Snap Shares Fall 14% As Investors Weigh String Of Executive Exits, CFO Stepped Off After Asking Board For A Raise — Update

By Dade Hayes, Dawn C. Chmielewski

Snap Inc

UPDATED to reflect new information about the reason for the CFO’s departure

Shares of Snapchat parent Snap Inc. fell 14% today as investors weigh in on the departure of CFO Tim Stone, a former Amazon executive who exited after just eight months on the job.

The company reported the its latest high-level executive departure Tuesday, after the market closed, saying Stone planned to “pursue other opportunities.”

Bloomberg is reporting something else transpired: Stone went around CEO Evan Spiegel to ask Snap’s board directly for a raise, in an incident that heightened tensions between the two and hastened the CFO’s departure.

Stone apparently also had big ambitions, asking to be promoted to chief operating officer, following the departure of Imran Kahn at the end of last year, Bloomberg reported. Spiegel appointed two outsiders instead: Jeremi Gorman as chief business officer and Jared Grusd as chief strategy officer.

The company’s stock closed at $5.64 a share, its lowest level of 2019. It has not yet retreated to the all-time low of $4.82 it established in December amid serious investor concern about the direction of the social media company, whose user growth has stalled.

Several analysts today offered their takes on the Stone news, which Barron’s called the latest in a “conga line” of executive exits in recent months.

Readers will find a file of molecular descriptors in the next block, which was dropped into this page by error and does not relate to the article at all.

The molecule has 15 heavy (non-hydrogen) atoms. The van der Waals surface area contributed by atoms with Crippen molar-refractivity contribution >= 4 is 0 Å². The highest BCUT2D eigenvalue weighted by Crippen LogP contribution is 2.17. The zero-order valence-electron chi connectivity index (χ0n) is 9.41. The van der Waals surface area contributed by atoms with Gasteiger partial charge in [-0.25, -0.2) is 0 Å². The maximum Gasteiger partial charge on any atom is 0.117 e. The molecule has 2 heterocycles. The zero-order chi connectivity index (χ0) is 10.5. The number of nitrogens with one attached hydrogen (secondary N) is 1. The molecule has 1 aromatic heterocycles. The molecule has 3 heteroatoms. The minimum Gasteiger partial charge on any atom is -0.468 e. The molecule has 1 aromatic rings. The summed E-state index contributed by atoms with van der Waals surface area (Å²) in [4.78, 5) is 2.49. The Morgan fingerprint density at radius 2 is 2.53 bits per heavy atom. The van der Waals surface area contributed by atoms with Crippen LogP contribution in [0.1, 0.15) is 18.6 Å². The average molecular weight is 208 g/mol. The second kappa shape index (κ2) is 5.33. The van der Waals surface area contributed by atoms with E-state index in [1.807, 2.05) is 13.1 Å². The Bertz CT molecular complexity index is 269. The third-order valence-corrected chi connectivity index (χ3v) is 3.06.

Mark Mahaney at RBC Capital Markets, downgraded the stock to “sector perform” from “outperform” and did not mince words in his note to clients.

Our take is that this is not the first c-level departure since Snap’s IPO nearly two years ago… or the second… or the third,” he wrote. Stone’s exit, he noted, follows those of Chief Strategy Officer Imran Kahn, VP Of Content Nick Bell, Head of Communications Mary Ritti and prior CFO Andrew Vollero. “We view it as a material negative that Tim Stone announced his intention to resign less than a year into the role. We had viewed Stone as a key positive management addition, given his successful background at Amazon.”

John Blackledge of Cowen & Co. retained his market perform rating on the stock. “Snap’s recent exodus underscores a spate of challenges the company has faced as it squares off against Instagram and addresses ongoing challenges related to its app redesign, particularly technical issues on Android,” he wrote. In fairness, he added, “Despite the turnover and challenges, our most recent Ad Buyer survey reflects rising buyer adoption of Snap overall.”

Yesterday’s SEC filing disclosing Stone’s departure also contained a more upbeat forecast for quarterly results, which are expected to outdo previous company guidance, observed Brian Wieser of Pivotal Research. He also said the outsized role in the management structure for CEO Evan Spiegel is “a trait common to companies with venture-stage characteristics” and “could be a factor impacting managerial stability.”
The decline of the stock, which has lost half its value in six months, has also affected turnover, Wieser said. “We can guess that many employees were attracted to the company with promises of substantial compensation that would have depended on a much-higher stock price,” he wrote, adding that he would maintain his “hold” rating and 12-month price target for the shares.

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